There were joyful, flag-trailing laps of honour after the highest quality triple jump the world has ever seen.
But for the silver medallist, Britain's Phillips Idowu, celebration was inappropriate. Thrown a Union Jack after finishing a competition in which he had jumped almost to his best only to see the Portuguese world champion recover the lead twice, Idowu merely trailed it around a bit in the air where he stood, looking infinitely sad. Wearing 1809, the same vest number in which Kelly Holmes won double gold at the Athens Games, had not proved a lucky omen. He finished just five centimetres away from what he wanted.
"It's not what I wanted, but I'll take it," Phillips said. "It was a tough competition, really close. But it hurts - and I'm upset. I came here to achieve a lot more.
"I don't believe I'm standing here having won an Olympic medal and I'm really upset. It shows I've come a long way in the last year. But I don't suppose I should complain because a lot of athletes in the world would dream of being in this position."
In truth, it was an enormous anti-climax for an athlete who arrived in Beijing as Britain's only obvious gold medal favourite in track and field after an unbeaten succession of 10 competitions which included the World Indoor Championships in Valencia.
On that occasion, Idowu produced a leap of 17.75m, his furthest ever, to reduce a field which included Evora to immediate also-rans. His opening effort of 17.51m here briefly suggested he might do something similar here as it gave him a clear first round lead.
But Evora, a less powerful but more fluid jumper than Idowu, showed in the next round that the Briton would not have such an easy night of it, taking the lead with 17.56 on a runway still gleaming from heavy earlier rain.
This was where Idowu might have faltered, given his domination this season. But after consulting calmly with his coach, Aston Moore, who formerly guided Ashia Hansen to a world indoor title and world record, the 29-year-old from Hackney showed his competitive mettle with a third round jump of 17.62m, his best of the year and just six centimetres off the best he has ever managed outdoors.
It seemed that Idowu, after all, was going to go home to his beloved dog Angel with a gold medal - although Angel's wish list probably extends no further than having her master back to take her on a walk, throw her sticks and feed her.
But when Evora struck again with a fourth round effort of 17.67, the Briton was unable to respond with anything better and the gold - Portugal's first in a field event - belonged to the athlete who was resting his head on his coach's shoulder as tears flowed.
There were no tears from Idowu, although his normally cheerful manner had been replaced by a wide-eyed, almost dazed demeanour which contrasted oddly with the facial piercings, dyed red hair and natty ruby ear-studs.
"I always thought I had a chance of regaining the lead again, but it would have taken an outdoor personal best from me to win," said Idowu. His hair colour - officially 'Fire Red' - had seen him through all 10 previous victorious competitions, but he insisted he would not be changing it.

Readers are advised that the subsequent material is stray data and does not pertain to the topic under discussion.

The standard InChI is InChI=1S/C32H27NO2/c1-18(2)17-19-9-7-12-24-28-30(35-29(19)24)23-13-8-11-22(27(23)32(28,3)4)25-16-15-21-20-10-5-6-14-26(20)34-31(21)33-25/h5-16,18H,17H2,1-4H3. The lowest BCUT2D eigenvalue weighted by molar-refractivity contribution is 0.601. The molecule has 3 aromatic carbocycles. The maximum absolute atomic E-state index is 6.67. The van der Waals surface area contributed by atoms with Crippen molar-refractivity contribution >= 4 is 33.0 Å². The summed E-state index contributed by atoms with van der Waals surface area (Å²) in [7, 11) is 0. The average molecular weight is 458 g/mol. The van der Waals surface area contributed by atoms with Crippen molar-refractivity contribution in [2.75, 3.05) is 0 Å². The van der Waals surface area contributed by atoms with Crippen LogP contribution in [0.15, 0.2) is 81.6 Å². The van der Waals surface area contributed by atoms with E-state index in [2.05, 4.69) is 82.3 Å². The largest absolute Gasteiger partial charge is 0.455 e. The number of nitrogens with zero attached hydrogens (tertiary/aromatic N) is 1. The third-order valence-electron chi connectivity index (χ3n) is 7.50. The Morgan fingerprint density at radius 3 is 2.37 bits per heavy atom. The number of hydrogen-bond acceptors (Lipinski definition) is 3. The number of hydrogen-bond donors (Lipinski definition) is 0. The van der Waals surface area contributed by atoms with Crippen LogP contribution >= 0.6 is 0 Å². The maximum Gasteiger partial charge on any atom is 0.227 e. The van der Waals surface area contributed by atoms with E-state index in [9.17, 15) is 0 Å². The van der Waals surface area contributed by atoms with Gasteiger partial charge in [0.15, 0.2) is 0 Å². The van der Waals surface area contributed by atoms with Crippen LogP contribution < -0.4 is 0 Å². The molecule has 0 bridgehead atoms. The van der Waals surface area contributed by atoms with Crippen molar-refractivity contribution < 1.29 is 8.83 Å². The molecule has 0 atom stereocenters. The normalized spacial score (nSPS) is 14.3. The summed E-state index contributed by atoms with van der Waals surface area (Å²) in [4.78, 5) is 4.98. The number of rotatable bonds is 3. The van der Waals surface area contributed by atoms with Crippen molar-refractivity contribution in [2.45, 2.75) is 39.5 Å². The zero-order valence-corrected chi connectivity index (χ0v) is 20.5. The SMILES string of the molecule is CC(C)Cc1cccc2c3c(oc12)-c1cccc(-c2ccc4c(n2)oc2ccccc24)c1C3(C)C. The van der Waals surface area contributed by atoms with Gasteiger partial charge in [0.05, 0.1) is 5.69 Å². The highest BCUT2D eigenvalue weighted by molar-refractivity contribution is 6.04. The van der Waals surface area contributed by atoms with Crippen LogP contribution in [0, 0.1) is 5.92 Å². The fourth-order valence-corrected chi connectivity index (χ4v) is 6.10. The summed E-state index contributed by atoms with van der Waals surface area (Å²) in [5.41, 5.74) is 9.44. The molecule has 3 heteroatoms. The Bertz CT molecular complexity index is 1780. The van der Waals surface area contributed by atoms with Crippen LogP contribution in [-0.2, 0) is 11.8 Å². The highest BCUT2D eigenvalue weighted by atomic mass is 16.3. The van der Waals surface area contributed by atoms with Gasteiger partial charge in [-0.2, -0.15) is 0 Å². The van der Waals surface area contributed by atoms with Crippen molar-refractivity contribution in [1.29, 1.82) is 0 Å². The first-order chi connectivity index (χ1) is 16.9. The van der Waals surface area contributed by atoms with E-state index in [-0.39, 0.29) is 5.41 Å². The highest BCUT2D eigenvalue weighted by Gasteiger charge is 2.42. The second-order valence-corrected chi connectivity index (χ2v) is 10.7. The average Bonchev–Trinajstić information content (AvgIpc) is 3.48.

Idowu, who was fifth when Jonathan Edwards won the title at the 2000 Sydney Games, but failed to register a mark in the Athens 2004 final, had acquitted himself with honour without managing to find that access to previously unknown capacity which so often marks out Olympic champions.
He also insisted that he would be at the London 2012 Olympics, by which time he will be 33. "I'll go on," he said.
Sands claimed the bronze medal with a leap of 17.59m in a competition where four men bettered 17.50 - an unprecedented depth of performance.
Britain's other qualifier, the 1998 Commonwealth champion Larry Achike, finished seventh with a best of 17.17.
Idowu's frustration was matched by that of Goldie Sayers, who missed out on a medal in a javelin event that finished up taking place in a downpour despite throwing a new British record of 65.75metres in the first round.
As the 26-year-old from Newmarket clenched her fist in the air she looked ready to become the first Briton to reach the Olympic podium in the women's event since Fatima Whitbread's silver 20 years ago.
But Christina Obergfoll produced the throw that would ultimately earn bronze in the same round, beating the Briton's distance by just 38 centimetres.
Sayers, who suffered a bout of food poisoning at the team's training camp in Macau before arriving in Beijing, said: "To be beaten by two people who have thrown 70m, I can't do any more. But fourth is a difficult place to finish.
"You could see it was going to be a big championship and I think it was one of the greatest finals ever and I feel very proud to have been part of it."
Gold was claimed in dramatic fashion by Barbora Spotakova, who overhauled the 70.78 registered by Russia's Maria Abakumova with an personal best of 71.42m with her last throw that provoked a look of incredulity on her own face and crazy celebration from supporters including the three-times male champion Jan Zelezny.
"It's a very special day for the Czech Republic," said Spotakova. "It's the 40th anniversary of the Russian invasion in 1968." She is likely to be a very popular girl back home...